- Signature of parent or guardian.
Excused absences are defined as:
- Medical appointments, with verification.
- Personal illness/injury.
- Death in the immediate family.
- Court appointments, with verification.
- By special permission of administration.
It is important that appointments be scheduled (when possible) so that they do not interfere with school attendance. For an absence to be excused, it must:
- Have written parent/guardian verification.
- Written excuses should include the following information:
- First and last name of student.
- Date (s).
- Reason for absence or tardy.
- Parent’s signature.
When it becomes necessary for a student to miss classes to accompany parents on an activity, a written request must be submitted to the school office a minimum of two school days prior for every school day absent. (Failure to make prior arrangements will result in the absence being unexcused). Teachers may provide the student with whatever work possible. However, some work done in the classroom cannot be adequately duplicated outside of the classroom and it will be missed. This will affect a student’s grade. Following a prearranged absence, a teacher may allow up to two days for the assigned work to be turned in. Prearranged absences do not necessarily constitute excused absences. The school calendar is provided in advance. This will enable you to plan travel and make other appointments, which will not interfere with school attendance.
Any absence, which does not meet the conditions of an excused absence or prearranged absence, is automatically considered unexcused. In most cases, schoolwork missed due to an unexcused absence should be made up. Refer to the class’ syllabus for unexcused absence work policy.
When tardy, the student will go directly to the classroom until 8:30 a.m. If the student cannot be in the classroom by 8:30 a.m. they must check in at the school office and obtain an admission slip before going to the classroom.
K - 8 School Attendance Policy
Pleasant Hill Adventist Academy requires a minimum of 85% attendance per semester. When a student misses more than 15% of the school days in a semester (13 days), the teacher and/or principal will meet with parents to determine the circumstances surrounding the absences and discuss options for the student. In some circumstances, a student may need to be retained in the same grade the following year. It is PHAA’s goal to work closely with parents to ensure the academic success of each child, and to that end, we will do everything in our power to create an environment of success. This policy relates to total absences excused and unexcused combined.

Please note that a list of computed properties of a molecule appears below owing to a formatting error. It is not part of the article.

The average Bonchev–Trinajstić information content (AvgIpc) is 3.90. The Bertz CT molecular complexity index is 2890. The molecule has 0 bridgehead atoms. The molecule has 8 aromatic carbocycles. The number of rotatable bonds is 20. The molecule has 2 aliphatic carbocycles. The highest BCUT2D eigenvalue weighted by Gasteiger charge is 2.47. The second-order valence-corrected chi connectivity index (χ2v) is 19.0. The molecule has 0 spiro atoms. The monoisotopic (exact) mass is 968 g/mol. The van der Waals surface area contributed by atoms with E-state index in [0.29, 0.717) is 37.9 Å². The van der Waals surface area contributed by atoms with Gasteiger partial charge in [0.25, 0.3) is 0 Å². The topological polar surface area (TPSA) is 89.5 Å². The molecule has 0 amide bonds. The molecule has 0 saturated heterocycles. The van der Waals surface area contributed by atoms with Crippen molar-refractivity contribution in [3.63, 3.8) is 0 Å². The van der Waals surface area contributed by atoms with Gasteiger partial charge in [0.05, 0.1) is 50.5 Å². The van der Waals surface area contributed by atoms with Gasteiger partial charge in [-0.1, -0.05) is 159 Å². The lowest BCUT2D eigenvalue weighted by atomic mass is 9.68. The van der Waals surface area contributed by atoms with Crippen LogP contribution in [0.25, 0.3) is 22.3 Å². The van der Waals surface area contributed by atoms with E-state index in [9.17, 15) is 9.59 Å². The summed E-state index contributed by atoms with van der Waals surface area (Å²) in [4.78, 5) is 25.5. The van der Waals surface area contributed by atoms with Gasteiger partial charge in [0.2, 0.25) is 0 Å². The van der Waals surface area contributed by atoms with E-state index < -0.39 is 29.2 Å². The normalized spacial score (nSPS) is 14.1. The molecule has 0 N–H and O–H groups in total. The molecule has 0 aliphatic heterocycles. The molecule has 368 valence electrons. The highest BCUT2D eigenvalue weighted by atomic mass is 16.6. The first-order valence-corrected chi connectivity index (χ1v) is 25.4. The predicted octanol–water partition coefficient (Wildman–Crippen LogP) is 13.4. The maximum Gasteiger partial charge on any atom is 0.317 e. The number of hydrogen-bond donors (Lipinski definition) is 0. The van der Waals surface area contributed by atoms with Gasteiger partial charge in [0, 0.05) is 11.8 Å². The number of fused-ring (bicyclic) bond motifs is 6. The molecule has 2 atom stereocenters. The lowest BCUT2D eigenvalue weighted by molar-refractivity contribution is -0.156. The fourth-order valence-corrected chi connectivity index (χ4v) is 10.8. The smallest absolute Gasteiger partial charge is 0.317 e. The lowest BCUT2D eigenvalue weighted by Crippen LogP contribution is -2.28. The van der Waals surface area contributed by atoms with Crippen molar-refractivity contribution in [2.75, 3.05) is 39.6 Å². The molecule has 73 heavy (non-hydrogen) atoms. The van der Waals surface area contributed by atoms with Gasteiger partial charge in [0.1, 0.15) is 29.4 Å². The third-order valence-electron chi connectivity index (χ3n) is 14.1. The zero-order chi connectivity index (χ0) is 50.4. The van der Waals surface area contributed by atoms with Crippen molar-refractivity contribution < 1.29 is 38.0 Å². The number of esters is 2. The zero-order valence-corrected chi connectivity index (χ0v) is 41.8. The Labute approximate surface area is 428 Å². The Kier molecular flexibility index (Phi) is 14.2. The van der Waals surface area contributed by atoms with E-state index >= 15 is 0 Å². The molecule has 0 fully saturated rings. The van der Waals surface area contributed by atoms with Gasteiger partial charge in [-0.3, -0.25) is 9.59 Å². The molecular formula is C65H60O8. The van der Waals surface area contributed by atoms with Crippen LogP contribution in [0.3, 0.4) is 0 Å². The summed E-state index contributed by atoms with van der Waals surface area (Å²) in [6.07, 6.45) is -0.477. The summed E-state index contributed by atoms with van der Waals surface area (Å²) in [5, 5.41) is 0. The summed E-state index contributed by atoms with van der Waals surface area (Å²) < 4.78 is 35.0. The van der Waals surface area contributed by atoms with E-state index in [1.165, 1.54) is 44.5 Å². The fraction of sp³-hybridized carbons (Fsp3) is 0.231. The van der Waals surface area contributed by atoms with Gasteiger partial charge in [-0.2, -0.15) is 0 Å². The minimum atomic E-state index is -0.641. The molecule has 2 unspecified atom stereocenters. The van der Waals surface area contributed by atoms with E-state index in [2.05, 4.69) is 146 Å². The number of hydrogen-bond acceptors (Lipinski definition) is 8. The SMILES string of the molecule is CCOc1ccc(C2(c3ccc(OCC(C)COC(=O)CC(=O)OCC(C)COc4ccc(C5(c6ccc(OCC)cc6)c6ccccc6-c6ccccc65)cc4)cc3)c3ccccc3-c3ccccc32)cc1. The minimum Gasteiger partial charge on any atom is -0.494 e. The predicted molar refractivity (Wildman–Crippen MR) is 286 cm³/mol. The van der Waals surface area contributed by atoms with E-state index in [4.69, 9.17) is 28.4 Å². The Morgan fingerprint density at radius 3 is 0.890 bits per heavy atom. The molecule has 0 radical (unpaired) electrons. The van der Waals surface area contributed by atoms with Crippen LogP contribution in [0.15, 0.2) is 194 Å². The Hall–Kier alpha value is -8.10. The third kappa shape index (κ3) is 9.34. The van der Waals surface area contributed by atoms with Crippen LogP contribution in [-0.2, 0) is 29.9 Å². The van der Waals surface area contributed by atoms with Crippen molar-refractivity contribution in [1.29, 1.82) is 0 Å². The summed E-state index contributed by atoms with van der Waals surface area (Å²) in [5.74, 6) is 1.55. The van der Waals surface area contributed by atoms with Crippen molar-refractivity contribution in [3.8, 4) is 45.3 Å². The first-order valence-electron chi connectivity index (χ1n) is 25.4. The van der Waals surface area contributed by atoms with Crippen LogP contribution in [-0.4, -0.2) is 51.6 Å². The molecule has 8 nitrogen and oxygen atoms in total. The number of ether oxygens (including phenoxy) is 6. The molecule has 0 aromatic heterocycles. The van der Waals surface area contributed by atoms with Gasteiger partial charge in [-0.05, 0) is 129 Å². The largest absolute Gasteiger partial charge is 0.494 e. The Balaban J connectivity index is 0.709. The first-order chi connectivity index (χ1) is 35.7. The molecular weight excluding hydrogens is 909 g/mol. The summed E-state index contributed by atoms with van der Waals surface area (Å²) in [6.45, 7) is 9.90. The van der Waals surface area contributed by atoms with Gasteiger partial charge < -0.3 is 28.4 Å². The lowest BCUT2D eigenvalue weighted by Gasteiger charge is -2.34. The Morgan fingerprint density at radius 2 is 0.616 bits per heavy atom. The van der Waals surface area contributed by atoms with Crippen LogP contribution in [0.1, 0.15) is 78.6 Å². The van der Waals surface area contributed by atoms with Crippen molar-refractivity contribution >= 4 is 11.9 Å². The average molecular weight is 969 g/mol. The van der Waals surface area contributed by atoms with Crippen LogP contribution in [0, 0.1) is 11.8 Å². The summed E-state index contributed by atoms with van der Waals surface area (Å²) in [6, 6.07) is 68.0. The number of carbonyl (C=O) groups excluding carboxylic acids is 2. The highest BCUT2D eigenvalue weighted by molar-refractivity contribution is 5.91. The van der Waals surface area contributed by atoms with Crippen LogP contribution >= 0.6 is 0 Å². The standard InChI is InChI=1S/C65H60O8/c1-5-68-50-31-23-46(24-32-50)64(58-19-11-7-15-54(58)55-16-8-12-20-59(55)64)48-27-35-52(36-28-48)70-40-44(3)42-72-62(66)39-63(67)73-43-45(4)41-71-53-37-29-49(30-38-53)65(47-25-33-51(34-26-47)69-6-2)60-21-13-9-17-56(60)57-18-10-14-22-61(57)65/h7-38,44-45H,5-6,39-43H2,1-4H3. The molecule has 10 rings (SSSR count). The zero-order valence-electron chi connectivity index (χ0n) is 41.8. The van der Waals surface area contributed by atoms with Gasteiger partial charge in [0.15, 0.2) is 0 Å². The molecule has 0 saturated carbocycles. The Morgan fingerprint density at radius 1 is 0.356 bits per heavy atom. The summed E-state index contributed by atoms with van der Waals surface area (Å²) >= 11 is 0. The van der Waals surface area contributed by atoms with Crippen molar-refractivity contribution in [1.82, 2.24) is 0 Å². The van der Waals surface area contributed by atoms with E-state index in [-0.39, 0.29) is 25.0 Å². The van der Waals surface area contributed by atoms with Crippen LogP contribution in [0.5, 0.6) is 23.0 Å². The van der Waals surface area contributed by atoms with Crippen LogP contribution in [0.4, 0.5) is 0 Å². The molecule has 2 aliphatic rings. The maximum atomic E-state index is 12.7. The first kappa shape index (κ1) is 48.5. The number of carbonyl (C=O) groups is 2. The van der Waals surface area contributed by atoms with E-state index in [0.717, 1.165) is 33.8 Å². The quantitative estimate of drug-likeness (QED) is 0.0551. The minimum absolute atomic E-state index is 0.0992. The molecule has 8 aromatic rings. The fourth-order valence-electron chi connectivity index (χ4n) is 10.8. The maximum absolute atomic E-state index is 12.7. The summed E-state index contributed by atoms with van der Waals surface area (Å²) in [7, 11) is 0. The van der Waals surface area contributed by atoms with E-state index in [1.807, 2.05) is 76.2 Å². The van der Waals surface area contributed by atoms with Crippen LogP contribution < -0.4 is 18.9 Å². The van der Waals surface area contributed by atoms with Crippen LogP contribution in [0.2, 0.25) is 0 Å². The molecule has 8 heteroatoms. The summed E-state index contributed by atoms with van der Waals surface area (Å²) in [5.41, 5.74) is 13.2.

High School Attendance Policy
- Parents of students with a quarter grade below C- will be notified
- Students with a quarter grade of F in attendance will be placed on probation.
- Students with a semester grade of F in attendance will be placed on probation and may be dismissed.
- Students who are absent from a class more than 15 % of a semester (approximately 13 times per semester for a class meeting 4+ days a week), excluding school sponsored activities, will be dismissed from the class with a WF (withdrew/failing) on the transcript. This includes both excused and unexcused absences. Absences due to school-sponsored activities are not included.
- Students and/or the parents will be notified when the student reaches the 10% absent rate
- 3 tardies will equal 1 absence
- Eligibility for student office and varsity sports – see appropriate section.
- Students may file an appeal. All appeals will be presented to the faculty for consideration and any necessary action.
An attendance report will be posted on RenWeb once a week to each student listing his/her cumulative tardies and absences (excused or unexcused). It is the student’s responsibility to carefully check and care for any absence or tardy. All excusable absences and tardies must be cleared within one week of the absence or tardy being uploaded online.
Attendance Grades (Grades 7—12)
Each student receives an attendance score of 10 points per week... Each tardy (at the beginning of the day or between classes) deducts 1 point from the total score. Each unexcused single-period absence deducts 2 points from the total score. In addition, an entire-day absence without a written excuse confirmed as an excused absence according to policy deducts 5 points. See Standard grading scale for grade letter and percent breakdown.
It is not possible to earn back points in attendance. However, a valid written excuse related to illness, medical appointments, or a death in the family by a parent, guardian, teacher, or doctor will be accepted to excuse tardies or absences within a week of the posting. These excused tardies and absences do not deduct points from the attendance score.
Attendance scores are available for viewing at any time. Requests for corrections to attendance scores must be in writing. Contact the office for more information.
Student work is expected to be the work of the individual. Any form of plagiarism will not be tolerated. Honesty is expected at all times, including daily work and assignments and testing. Grades will only be issued for students adhering to this policy.
Academic Expectations (Grades 6-12)
- All assignments must be completed and turned in on time.